The cities of Normandy during the 1944 battles
Liberation: June 7th, 1944
18th Infantry Regiment, 1st Infantry Division
745th Tank Battalion, 1st Infantry Division
Grenadier-Regiment 916, 352. Infanterie-Division
The town of Mosles is located south of Omaha Beach, on the fast track linking Bayeux to Isigny-sur-Mer. In the spring of 1944, it was placed under the responsibility of Grenadier-Regiment 916 (352. Infanterie-Division) and was to be taken on D-Day by the Americans of the 18th Infantry Regiment (1st Infantry Division), according to the initial plans of the Neptune operation. But on June 6, 1944, the Americans are severely hooked during the landing: suffering very heavy losses, they manage to hold a thin beachhead in the evening. The crossing of the lower Aude to reach the national road 13 at Mosles is postponed to the following day.
On June 7th, the 2nd battalion of the 18th Infantry Regiment (IR) commanded by Lieutenant-Colonel John Williamson set off at around 10:00 am from the Colleville-sur-Mer sector. American infantrymen are supported by a platoon of tanks belonging to Squadron C of the 745th Tank Battalion. At 14:00, they crossed the Lower Aure between Surrain and Russy without a hitch until Company G was attacked at the hamlet of Houtteville, less than one kilometer north-west of Mosles: mortar shells and machine gun fire hit the Americans. South of the hamlet of Bellefontaine, other soldiers of the battalion reach a bridge crossing the Aure near the castle of Argouges: they are taken part by the Germans in their turn.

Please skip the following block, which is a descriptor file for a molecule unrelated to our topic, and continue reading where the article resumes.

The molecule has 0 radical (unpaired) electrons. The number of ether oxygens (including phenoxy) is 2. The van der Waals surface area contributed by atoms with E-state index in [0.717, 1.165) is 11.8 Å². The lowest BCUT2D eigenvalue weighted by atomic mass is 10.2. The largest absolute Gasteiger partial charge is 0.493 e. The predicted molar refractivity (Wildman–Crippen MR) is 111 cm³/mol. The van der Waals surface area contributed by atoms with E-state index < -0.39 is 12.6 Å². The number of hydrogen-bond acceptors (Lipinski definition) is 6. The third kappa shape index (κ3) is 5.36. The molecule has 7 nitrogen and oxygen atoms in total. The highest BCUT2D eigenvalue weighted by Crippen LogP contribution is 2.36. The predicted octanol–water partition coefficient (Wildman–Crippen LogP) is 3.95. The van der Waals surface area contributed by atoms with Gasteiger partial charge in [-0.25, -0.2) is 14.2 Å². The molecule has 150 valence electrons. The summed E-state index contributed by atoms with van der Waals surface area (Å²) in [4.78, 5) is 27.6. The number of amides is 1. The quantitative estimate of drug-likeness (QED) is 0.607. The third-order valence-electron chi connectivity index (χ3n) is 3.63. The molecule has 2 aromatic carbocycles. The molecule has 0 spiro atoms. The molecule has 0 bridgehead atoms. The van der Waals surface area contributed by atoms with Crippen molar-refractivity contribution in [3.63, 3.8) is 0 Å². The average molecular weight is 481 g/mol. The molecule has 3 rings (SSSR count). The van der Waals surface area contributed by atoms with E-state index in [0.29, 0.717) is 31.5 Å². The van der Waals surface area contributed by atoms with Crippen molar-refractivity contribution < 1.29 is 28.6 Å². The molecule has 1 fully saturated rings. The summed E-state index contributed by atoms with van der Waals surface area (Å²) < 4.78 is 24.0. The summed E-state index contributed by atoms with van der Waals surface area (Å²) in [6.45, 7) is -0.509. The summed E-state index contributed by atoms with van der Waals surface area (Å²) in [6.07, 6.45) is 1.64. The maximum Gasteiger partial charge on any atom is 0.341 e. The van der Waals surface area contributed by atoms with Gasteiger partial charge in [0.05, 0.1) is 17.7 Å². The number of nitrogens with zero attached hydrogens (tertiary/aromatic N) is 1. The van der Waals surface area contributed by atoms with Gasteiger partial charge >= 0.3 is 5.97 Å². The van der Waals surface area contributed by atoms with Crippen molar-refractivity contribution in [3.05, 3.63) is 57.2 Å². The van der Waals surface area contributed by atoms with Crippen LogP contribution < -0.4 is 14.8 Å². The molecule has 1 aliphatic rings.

A violent fight with the light weapon of infantry engages for long minutes on both sides of the river. The intervention of the Sherman tanks of the 745th Tank Battalion, which by fire support the crossing of the Aure north of Argouges Castle, allows the battalion of Lieutenant-Colonel John Williamson to create a breach in the German line of defense. Companies F and G engage in it and quickly reach the first houses of Mosles, overtaking the German positions which are left to the 2nd level of the battalion, armed by the company E. A Sherman tank is destroyed during the assault.
At 17:00, the Americans begin the recognition of Mosles that the Germans are unable to defend. A large part of them retreats to the southwest, towards Tour-en-Bessin. The defenders record heavy losses: thirty dead bodies are discovered by the Americans along the river, testifying to the brutal fighting. The 1st Infantry Division lost a tank and less than five men.
Map of Mosles: